The classic rock sound has seen a pretty big resurgence over the last several years, and has worked its way back into heavy metal in a big way. Swirls of fuzzed out distortion, long improv-like jams, and old school sounding production, are all very hot right now, and I’m loving it. Sure, there are plenty of bands with total Black Sabbath knock-off riffs, but there are also a lot of artists that are looking past the Godfathers of metal and delving into the realms of space and psychedelic rock. There seems to be a pretty heavy concentration of this “new” sound coming out of the Scandinavian countries, with Sweden and Norway producing bands like Lonely Kamel and Blues Pills.
Spectral Haze, from Oslo, Norway are right there in the mix, with a sound that mixes stoner doom with 70’s hard rock, 60’s psychedelic rock, and even some progressive rock tendencies. I.E.V.: Transmutated Nebula Remains is the band’s first full length record, and I have to say I’m pretty impressed with the diversity in sounds. Each track showcases a different take on doom metal, but Spectral Haze have that rare gift of being able to weave some pretty diverse sounds together into one tight-knit sound that is all their own. There are some pretty standard stoner riffs in there for the Sleep fans in the crowd, as can be heard on the opening track “I.E.V. I – Circumambulating Mount Meru,” as well as “I.E.V. II – Observing the Centre of Infinity.” The psychedelic aspects of Spectral Haze’s music really show up on “Mercurian Mantra,” which has some cool synthesizers that sound like a spaceship; the song is pretty upbeat, and has a bit of a progressive feel to it. Basically, imagine the sound Kadavar would make if they soaked up some Hawkwind along with their Sabbath and you’ll get a pretty good idea of what Spectral Haze are all about. There’s even a bit of a 70’s punk rock moment, with “Descent Through the Intravoidal” sounding like a mix between The Dead Kennedys and the faster material by Saint Vitus (who, for what is worth, also have show some punk rock tendencies).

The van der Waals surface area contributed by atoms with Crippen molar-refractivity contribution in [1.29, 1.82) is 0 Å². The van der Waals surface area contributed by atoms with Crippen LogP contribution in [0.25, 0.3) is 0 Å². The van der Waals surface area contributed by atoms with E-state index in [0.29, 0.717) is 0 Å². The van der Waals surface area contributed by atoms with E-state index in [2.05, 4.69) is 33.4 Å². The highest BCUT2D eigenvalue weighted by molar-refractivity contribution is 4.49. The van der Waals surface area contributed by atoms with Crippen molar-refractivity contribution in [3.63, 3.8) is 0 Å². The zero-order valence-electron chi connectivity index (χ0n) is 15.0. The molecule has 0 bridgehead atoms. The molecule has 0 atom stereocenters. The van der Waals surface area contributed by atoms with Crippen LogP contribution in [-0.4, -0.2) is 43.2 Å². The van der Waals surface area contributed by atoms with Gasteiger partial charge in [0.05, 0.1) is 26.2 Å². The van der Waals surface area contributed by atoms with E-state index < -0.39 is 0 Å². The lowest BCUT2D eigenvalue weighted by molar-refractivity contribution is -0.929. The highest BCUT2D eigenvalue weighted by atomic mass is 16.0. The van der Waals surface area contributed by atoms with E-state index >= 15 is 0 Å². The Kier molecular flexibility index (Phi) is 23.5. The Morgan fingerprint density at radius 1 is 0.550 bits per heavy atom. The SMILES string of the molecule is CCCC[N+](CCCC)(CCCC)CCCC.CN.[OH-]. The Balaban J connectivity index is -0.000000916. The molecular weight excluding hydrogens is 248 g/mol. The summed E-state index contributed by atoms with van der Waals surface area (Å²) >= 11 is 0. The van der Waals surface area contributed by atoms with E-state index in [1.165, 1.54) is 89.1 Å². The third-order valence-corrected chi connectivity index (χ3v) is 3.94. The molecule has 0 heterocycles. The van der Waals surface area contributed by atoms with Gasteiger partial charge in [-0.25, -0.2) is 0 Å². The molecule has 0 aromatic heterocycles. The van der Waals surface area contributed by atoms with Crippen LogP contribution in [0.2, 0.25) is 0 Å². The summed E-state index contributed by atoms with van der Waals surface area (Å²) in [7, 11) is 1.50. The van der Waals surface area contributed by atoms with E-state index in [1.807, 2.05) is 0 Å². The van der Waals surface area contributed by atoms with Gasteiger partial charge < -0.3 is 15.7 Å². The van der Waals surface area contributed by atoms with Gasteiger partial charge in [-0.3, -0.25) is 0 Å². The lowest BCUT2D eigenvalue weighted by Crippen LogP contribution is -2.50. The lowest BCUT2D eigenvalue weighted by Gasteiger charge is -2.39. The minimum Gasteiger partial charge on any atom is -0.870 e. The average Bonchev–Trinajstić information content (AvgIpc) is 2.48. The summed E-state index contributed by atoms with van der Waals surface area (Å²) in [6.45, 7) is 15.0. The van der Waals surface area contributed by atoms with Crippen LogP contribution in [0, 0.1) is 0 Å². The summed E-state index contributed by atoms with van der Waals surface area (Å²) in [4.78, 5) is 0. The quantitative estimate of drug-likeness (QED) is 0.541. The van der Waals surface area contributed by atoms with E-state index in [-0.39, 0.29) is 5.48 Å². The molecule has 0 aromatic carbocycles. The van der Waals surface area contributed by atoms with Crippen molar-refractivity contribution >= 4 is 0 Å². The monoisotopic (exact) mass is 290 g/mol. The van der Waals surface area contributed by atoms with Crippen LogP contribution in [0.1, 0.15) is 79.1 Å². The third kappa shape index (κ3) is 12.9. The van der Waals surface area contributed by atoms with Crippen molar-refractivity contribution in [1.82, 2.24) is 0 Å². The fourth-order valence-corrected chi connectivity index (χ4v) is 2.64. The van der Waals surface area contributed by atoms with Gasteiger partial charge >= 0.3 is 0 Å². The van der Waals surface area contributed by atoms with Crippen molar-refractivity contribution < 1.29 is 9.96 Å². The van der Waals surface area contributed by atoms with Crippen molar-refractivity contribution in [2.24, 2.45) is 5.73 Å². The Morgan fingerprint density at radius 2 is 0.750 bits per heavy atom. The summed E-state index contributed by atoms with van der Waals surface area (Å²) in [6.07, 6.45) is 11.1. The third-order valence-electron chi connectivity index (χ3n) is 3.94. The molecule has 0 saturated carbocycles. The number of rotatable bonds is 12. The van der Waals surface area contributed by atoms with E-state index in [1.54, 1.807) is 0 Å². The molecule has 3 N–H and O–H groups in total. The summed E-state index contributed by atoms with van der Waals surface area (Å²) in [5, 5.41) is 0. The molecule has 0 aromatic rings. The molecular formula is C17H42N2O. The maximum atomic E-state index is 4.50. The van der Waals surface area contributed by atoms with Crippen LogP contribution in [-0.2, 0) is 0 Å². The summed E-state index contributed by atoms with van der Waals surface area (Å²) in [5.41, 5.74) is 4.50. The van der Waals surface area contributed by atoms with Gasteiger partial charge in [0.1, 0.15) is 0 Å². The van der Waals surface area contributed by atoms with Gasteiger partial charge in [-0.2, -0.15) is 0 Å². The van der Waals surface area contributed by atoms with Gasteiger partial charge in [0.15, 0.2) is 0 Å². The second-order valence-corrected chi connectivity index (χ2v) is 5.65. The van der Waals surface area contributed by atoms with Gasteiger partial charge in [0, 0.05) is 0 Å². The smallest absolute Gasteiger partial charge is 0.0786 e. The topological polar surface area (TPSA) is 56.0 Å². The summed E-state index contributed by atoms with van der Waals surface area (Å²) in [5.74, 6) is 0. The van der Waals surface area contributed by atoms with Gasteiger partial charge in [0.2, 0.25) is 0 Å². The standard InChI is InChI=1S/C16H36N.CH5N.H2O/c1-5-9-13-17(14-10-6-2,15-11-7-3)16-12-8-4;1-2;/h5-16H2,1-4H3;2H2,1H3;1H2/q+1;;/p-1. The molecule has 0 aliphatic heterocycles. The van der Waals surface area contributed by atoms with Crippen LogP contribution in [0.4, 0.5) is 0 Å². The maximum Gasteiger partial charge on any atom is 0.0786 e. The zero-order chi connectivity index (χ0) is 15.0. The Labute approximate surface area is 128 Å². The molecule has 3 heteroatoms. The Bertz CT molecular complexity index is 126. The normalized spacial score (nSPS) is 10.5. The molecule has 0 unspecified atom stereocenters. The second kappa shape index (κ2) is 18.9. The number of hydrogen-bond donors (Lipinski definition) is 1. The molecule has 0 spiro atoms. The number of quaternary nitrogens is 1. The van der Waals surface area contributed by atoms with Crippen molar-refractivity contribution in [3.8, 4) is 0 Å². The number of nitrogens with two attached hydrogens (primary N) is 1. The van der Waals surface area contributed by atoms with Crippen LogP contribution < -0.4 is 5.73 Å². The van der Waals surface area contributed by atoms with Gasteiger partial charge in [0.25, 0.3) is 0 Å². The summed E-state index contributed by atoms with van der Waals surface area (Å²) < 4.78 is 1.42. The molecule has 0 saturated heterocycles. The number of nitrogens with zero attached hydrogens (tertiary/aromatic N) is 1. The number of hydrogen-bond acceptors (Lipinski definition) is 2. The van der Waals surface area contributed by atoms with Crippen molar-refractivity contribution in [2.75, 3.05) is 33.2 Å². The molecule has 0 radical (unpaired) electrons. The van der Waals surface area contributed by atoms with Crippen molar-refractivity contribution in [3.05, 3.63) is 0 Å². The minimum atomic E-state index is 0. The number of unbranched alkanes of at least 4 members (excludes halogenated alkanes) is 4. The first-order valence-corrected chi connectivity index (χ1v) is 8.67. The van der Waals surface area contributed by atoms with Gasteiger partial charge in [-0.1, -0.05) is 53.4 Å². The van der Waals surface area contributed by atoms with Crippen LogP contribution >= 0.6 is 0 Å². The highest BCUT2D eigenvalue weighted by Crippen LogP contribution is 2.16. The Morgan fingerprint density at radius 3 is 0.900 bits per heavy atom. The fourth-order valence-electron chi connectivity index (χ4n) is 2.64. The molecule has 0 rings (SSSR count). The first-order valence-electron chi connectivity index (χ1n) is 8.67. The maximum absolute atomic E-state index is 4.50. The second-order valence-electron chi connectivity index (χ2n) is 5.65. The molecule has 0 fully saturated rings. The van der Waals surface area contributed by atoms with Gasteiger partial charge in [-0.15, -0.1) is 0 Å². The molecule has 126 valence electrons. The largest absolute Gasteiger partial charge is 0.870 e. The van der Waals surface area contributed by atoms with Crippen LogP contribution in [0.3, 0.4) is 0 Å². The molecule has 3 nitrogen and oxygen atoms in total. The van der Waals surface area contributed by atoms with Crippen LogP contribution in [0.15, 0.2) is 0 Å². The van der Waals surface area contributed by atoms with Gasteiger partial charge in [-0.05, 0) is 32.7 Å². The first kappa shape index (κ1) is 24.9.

My favorite track happens to be the longest one of the bunch, “Triads and Trishulas”; clocking in at nearly thirteen and a half minutes, the song starts out with a droney doom feel that sounds like something off of an early 90’s Melvins record. Layered on top of the monolithic “Godzilla-stomping-a-mudhole-in-Tokyo” sized riffs, though, is some jazzy, improv style lead guitar work that gradually builds in volume, before pushing the band into space rock/prog territory. What’s impressive is that the transition is so seamless you don’t notice the change in tone until you’re hurtling towards the end of the song, and 13 minutes are now gone.
Spectral Haze show a lot of promise, and manage to make 45 minutes go by pretty quickly. I.E.V.: Transmutated Nebula Remains is a big grab bag of sounds, but manages to not spread itself too thin, which is no easy task, and is a testament to the band’s chemistry. Spectral Haze are definitely a band worth keeping an eye on, I imagine they will be making a pretty good dent in the current psych-doom scene very soon.